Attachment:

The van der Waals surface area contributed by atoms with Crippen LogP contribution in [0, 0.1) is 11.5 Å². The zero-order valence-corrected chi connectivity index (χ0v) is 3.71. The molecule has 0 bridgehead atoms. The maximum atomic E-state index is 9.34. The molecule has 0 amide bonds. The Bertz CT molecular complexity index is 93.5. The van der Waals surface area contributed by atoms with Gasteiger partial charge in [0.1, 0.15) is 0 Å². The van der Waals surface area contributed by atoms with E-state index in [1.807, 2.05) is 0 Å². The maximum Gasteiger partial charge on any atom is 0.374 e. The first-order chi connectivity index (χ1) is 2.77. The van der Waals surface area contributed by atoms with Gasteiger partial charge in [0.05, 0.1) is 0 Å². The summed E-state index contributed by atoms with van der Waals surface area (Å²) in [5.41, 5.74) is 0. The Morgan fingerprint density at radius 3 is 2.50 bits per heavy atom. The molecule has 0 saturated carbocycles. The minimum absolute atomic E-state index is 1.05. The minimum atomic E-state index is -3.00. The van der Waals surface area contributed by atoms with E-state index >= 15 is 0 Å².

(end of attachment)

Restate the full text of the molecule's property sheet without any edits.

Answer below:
The van der Waals surface area contributed by atoms with Crippen LogP contribution in [0, 0.1) is 11.5 Å². The zero-order valence-corrected chi connectivity index (χ0v) is 3.71. The molecule has 0 bridgehead atoms. The maximum atomic E-state index is 9.34. The molecule has 0 amide bonds. The Bertz CT molecular complexity index is 93.5. The van der Waals surface area contributed by atoms with Gasteiger partial charge in [0.1, 0.15) is 0 Å². The van der Waals surface area contributed by atoms with E-state index in [1.807, 2.05) is 0 Å². The maximum Gasteiger partial charge on any atom is 0.374 e. The first-order chi connectivity index (χ1) is 2.77. The van der Waals surface area contributed by atoms with Gasteiger partial charge in [0.05, 0.1) is 0 Å². The summed E-state index contributed by atoms with van der Waals surface area (Å²) in [5.41, 5.74) is 0. The Morgan fingerprint density at radius 3 is 2.50 bits per heavy atom. The molecule has 0 saturated carbocycles. The minimum absolute atomic E-state index is 1.05. The minimum atomic E-state index is -3.00. The van der Waals surface area contributed by atoms with E-state index >= 15 is 0 Å².